A marketer’s glossary to essential agile marketing terms
Scrum master? Story points? Daily huddle? These are key concepts if you want to build agility into your marketing framework.
For the past few weeks, we’ve been sharing chapters from MarTech’s Guide to agile marketing for teams, a comprehensive e-book that takes a look at how teams can best execute in an agile marketing playbook.
But like any good discipline, it’s important to know the terms before diving into the concepts. That’s why we’ve created this quick guide to key terms in agile marketing. And in order to keep this guide usable when you are in quick need of a definition, we’ve kept it to the truly important terms.
The glossary is divided into four sections: Methods and Frameworks; Roles; Artifacts (which is the agile term for “tools”); Meetings; and Managing Work.
Enjoy the guide.
Many marketers struggle to apply agile marketing in a way that adds value to team members. Learn how to break that pattern in this free e-book, “MarTech’s Guide to agile marketing for teams”.
Methods and Frameworks
Agile is the ability to create and respond to change. It is a way of dealing with, and ultimately succeeding in, an uncertain and turbulent environment.
Agile marketing is an umbrella term for a set of frameworks and practices based on the values and principles expressed in the Agile Marketing Manifesto. When you approach marketing in a particular manner, it’s generally good to live by these values and principles and use them to help figure out the right things to do given your particular context.
The Kanban Method is a means to design, manage, and improve flow systems for knowledge work. The method also allows organizations to start with their existing workflow and drive evolutionary change. They can do this by visualizing their flow of work, limiting work in progress (WIP) and stopping starting and starting finishing instead.
Lean Marketing is about being agile, about viewing each campaign or marketing activity as one step in the ever-improving progress towards customer acquisition and ultimately customer satisfaction.
Scrum is a process framework used to manage product development and other knowledge work. Scrum is empirical in that it provides a means for teams to establish a hypothesis of how they think something works, try it out, reflect on the experience, and make the appropriate adjustments. That is, when the framework is used properly. Scrum is structured in a way that allows teams to incorporate practices from other frameworks where they make sense for the team’s context.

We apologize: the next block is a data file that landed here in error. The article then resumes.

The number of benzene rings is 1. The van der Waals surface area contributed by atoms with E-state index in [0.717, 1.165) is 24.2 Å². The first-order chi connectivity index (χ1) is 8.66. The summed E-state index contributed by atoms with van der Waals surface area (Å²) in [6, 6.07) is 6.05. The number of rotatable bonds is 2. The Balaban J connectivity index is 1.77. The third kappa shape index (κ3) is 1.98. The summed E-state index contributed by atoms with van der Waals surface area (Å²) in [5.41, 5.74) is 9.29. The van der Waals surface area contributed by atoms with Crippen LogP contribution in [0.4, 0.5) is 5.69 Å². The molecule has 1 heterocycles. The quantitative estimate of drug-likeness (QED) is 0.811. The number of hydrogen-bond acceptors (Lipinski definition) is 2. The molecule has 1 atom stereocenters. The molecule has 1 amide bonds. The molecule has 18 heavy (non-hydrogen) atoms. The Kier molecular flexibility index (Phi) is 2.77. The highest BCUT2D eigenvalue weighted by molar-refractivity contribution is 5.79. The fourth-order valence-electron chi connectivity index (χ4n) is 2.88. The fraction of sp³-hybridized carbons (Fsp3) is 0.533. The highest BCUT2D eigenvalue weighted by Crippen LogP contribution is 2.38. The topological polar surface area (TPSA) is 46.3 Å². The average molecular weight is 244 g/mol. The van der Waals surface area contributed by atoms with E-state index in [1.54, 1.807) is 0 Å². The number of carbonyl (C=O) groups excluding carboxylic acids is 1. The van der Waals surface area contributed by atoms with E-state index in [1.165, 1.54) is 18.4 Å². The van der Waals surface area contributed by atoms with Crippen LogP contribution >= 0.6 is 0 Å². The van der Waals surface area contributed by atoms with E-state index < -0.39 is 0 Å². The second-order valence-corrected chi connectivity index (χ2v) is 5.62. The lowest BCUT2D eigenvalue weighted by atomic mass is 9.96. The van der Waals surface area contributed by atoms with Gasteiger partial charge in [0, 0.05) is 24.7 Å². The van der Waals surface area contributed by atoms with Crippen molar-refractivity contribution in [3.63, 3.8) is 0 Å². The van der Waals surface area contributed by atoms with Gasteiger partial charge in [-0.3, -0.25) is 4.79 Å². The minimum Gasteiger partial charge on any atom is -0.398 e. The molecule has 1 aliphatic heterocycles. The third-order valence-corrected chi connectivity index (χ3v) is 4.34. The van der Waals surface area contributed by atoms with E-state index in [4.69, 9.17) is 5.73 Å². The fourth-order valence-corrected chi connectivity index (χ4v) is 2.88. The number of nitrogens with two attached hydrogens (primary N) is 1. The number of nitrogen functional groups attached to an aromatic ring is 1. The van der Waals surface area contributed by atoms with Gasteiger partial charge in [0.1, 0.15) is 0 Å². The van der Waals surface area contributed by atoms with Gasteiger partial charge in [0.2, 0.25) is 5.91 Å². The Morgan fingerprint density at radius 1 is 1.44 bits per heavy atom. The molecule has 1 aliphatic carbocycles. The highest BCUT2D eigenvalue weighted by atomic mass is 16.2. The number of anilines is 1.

The Agile Marketing Framework
This is was recently created to meet the unique needs of marketing organizations. It’s inspired from the common frameworks of Scrum, Kanban & Lean, taking the best of all three into a formula that marketers find most useful based on real customer experiences.
Agile Champion This role from The Agile Marketing Framework is about coaching the team and the organization on agile ways of working. This role is not there to project manage work, but rather to empower teams to take ownership and accountability.
Agile Coach is someone brought in, typically from outside the organization, to help your organization enhance it’s agile practices and live out the values and principles of agility.
Marketing Owner is a role that’s responsible for stakeholder relations and prioritization of work. This role has authority and respect from leaders to determine what the team will work on next. This role also updates the Marketing Roadmap and Content Calendar as priorities change. This role often is given to a Marketing Strategist who understands customers, the marketplace and the future direction of work.
Everyone contributing work is a member of the Marketing Team, despite their official job title. Ideally, there is no hierarchy within the team, allowing for ideation by all team members. In agile marketing, team members have broad skill sets and are able to go beyond their specialties to work on business priorities.
These are leaders of functional departments. In agile marketing, their role changes significantly. They no longer manage their employees’ work, but instead lead the functional area to achieve optimal quality and best practices.
The product owner is a role in Scrum responsible for managing the product backlog in order to achieve the desired outcome that a team seeks to accomplish. The product owner role was created as part of the Scrum framework in order to address challenges that teams had with multiple, conflicting direction, or no direction at all with respect to which work is the most important to the business and customers.
This is the team role in the Scrum framework responsible for ensuring the team lives agile values and principles and follows the processes and practices that the team agreed they would use. The role does not generally have any actual authority. People filling this role have to lead from a position of influence, often taking a servant-leadership stance.
Same as “Marketing Team” used in the Scrum framework.
These are people invested in the work that the marketing team produces such as Sales, Product Development and Customer Service representatives.
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If your marketing team creates content, you may have a need to schedule when each piece gets published. Having fixed content release dates will still be agile, as long as you can be flexible on some of the details that you put in your content, iterating and revising as you learn more from earlier pieces.
The Marketing Backlog is a place where all of the team’s ideas for future work lives and is transparent to everyone. The backlog is emergent and flexible, changing continuously as campaign data and metrics inform the team on which ideas to move up in prioritization and which ones should not be worked on anymore because they didn’t perform as expected.
A timeline of anticipated delivery of campaigns to clients that is typically for a quarter at a time, but is reviewed regularly by marketing owners and stakeholders and is subject to change as market and customer demands shift.
Scrum Term for “Marketing Backlog” typically referring to future work to develop a product.
The set of product backlog items in Scrum selected for the sprint by the team, plus a plan for delivering the committed work.